JACKSON, Tenn. – Feb. 24, 2012 – A new biography of J.R. Graves by Union University professor James Patterson examines a man the author calls “a major shaper of Southern Baptist life in the 19th century.”
“James Robinson Graves: Staking the Boundaries of Southern Baptist Identity,” published by B&H Academic as part of the “Studies in Baptist Life and Thought” series, is now available for purchase.
Patterson, university professor of Christian thought and tradition and associate dean of the School of Theology and Missions, said that Graves was especially concerned with identifying the boundaries of what it means to be a Baptist.
“I think that’s a legitimate enterprise,” Patterson said. “I think Baptists should know who they are and what the boundaries are. I’m not convinced that he staked the right boundaries.
“Where he gets it wrong the most is on history,” Patterson continued. “History in many ways shapes identity. It reminds us of our origins and our past. My concern is, he gets the history wrong.”
A native of Vermont, Graves lived in Ohio and Kentucky before settling in Nashville, Tenn., in 1845 at the age of 25. He served as pastor of Second Baptist Church in Nashville briefly and was a member of First Baptist Church in Nashville before the church excommunicated him over a dispute between Graves and the pastor.
Graves moved to Memphis after the Civil War and was a longtime member of First Baptist Church of Memphis.
Known largely for his work as editor of the Tennessee Baptist, a position he held for more than 40 years, Graves was a leader in the Landmark movement – a belief that Baptists have been around since John the Baptist and that Baptist churches have existed since the time of Christ. Landmarkers deny the reality of the universal church and are strict in their observance of baptism and communion.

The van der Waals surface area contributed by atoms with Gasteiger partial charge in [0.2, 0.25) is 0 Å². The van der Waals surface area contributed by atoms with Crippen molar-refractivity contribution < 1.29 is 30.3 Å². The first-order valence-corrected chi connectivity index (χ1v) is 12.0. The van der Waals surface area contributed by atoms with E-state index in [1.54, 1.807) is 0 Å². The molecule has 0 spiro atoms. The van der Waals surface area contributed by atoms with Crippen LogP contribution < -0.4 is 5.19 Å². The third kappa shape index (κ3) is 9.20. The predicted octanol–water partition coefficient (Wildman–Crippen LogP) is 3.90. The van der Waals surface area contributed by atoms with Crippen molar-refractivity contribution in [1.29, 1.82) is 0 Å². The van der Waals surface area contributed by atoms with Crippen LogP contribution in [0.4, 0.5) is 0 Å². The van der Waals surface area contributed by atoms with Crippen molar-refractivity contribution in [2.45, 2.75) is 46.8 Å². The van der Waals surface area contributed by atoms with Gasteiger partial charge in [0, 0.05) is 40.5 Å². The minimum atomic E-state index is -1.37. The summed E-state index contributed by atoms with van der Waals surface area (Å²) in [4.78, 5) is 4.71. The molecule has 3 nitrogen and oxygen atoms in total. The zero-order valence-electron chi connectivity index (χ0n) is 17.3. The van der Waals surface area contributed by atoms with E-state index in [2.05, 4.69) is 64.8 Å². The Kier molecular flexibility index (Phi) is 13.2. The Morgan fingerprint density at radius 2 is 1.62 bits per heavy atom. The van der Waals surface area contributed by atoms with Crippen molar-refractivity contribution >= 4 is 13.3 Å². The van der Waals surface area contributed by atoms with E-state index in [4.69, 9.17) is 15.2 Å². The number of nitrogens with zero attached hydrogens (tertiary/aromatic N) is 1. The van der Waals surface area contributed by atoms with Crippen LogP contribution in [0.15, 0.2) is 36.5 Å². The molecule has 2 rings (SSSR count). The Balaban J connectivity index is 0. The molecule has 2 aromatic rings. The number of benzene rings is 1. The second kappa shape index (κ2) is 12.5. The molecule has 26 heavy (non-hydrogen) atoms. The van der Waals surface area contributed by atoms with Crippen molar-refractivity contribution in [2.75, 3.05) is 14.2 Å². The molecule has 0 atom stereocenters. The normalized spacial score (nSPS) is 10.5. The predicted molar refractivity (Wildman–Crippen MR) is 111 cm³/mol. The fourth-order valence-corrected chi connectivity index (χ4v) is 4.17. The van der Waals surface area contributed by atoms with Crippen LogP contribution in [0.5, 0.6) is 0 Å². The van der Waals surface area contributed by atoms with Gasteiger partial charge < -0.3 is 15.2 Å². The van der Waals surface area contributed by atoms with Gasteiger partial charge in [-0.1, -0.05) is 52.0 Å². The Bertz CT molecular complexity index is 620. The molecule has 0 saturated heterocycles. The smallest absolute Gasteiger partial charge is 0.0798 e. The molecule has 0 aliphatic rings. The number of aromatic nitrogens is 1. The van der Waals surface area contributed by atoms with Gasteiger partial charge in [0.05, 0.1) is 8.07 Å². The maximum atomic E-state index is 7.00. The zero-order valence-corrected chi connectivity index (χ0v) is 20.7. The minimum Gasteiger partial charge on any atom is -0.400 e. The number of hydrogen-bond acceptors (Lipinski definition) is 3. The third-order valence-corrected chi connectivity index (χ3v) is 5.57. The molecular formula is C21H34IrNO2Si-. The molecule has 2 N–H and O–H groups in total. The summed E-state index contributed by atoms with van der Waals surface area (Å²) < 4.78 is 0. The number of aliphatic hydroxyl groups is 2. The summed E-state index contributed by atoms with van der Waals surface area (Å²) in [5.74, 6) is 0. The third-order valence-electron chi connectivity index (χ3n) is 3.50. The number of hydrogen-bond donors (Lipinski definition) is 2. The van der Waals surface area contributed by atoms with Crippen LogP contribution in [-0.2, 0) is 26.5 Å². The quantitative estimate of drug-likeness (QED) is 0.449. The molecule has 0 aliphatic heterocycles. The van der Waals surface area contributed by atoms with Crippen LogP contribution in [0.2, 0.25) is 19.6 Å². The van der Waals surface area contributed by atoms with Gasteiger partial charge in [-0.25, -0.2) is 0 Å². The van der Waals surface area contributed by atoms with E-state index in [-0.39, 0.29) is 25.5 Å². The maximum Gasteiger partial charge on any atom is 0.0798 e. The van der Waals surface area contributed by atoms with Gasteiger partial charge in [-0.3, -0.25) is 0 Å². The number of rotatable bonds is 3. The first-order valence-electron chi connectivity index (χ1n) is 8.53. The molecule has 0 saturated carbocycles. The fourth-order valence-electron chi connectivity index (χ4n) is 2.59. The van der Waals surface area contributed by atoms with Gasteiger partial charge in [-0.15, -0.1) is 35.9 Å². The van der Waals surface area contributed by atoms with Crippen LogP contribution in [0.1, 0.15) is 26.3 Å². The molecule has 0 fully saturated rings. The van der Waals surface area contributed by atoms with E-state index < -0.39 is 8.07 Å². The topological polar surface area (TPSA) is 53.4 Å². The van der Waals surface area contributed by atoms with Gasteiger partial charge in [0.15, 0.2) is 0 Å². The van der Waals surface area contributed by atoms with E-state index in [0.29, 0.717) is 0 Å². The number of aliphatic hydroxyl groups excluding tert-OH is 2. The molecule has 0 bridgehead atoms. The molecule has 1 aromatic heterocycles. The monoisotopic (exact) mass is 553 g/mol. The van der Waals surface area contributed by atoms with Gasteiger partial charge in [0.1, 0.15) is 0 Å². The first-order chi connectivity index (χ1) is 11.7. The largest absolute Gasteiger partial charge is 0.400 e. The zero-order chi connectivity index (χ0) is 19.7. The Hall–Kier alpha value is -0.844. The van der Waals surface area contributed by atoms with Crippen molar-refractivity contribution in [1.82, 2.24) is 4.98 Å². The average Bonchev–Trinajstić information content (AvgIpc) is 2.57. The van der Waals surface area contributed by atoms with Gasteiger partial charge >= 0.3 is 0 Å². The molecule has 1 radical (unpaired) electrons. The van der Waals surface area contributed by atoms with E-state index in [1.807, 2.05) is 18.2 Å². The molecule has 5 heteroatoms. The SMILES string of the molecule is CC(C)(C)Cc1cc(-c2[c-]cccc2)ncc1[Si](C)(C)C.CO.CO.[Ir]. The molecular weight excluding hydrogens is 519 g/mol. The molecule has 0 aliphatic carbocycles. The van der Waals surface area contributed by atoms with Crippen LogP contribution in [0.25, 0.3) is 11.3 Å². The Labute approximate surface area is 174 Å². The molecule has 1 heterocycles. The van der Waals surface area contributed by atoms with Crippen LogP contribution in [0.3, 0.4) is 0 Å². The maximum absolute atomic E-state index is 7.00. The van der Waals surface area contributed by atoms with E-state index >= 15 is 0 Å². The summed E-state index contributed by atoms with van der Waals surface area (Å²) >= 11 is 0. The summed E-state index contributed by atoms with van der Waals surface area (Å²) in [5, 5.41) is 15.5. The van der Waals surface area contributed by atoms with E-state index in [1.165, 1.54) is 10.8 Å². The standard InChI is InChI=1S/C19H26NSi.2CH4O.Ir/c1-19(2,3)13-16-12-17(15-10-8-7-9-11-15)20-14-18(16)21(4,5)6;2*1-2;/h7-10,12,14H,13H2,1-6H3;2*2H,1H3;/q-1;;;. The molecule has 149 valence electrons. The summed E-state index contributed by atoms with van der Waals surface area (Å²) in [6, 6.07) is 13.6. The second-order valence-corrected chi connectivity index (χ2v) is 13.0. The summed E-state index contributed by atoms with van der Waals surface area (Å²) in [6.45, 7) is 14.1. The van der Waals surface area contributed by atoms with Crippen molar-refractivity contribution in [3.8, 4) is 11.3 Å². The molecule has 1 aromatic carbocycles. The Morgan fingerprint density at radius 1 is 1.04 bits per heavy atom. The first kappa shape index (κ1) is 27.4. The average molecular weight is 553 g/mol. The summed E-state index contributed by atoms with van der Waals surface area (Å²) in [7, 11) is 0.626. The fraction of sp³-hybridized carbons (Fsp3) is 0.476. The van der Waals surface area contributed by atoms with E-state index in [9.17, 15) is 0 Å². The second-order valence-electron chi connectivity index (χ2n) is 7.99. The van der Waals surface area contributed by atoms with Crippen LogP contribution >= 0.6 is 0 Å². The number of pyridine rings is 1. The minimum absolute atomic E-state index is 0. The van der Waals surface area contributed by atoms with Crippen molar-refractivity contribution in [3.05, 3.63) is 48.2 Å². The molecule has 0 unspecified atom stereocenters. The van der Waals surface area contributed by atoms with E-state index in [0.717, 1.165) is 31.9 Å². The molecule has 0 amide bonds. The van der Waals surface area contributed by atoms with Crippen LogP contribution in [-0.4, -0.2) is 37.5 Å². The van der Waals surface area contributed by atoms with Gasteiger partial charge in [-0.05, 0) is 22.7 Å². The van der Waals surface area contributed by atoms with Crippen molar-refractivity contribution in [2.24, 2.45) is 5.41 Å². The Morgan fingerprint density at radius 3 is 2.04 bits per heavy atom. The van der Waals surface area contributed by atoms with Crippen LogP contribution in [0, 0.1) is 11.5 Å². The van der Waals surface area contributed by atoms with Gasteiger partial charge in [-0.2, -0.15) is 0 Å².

Landmarkism was a minority viewpoint overall, Patterson said, but it did have a substantial effect upon Baptists of Graves’ day, and even beyond.
“While I have found as much to differ with as to endorse in Graves’s theology and practices, I am inclined to affirm Baptist historian Walter Shurden’s assessment in 1972 that the venerable Landmarker ‘may well have had more lasting influence on Southern Baptists than any other single individual in our 125 year history,’” Patterson writes in the preface. “The mere quantity and scope of Graves’s words found in periodicals, books, and sermons challenge the resolve of even the most ambitious researcher who dares to read them all.
“J.R. Graves was easily one of the most dominant, energetic, and polemical personalities in nineteenth-century Baptist life.”
Union University President David S. Dockery calls the book “an impressive and important treatment of the life, thought and seemingly non-stop activities of one of the most controversial Baptist leaders of all time.”
“Not only is this first-rate volume a valuable analysis of J.R. Graves, but it is also an informative look at 19th century Baptist life,” Dockery writes in an endorsement.
Patterson talks about the book project in detail in podcast interviews at www.uu.edu/centers/faculty/faculty/researchleave.cfm and www.uu.edu/audio/detail.cfm?ID=636.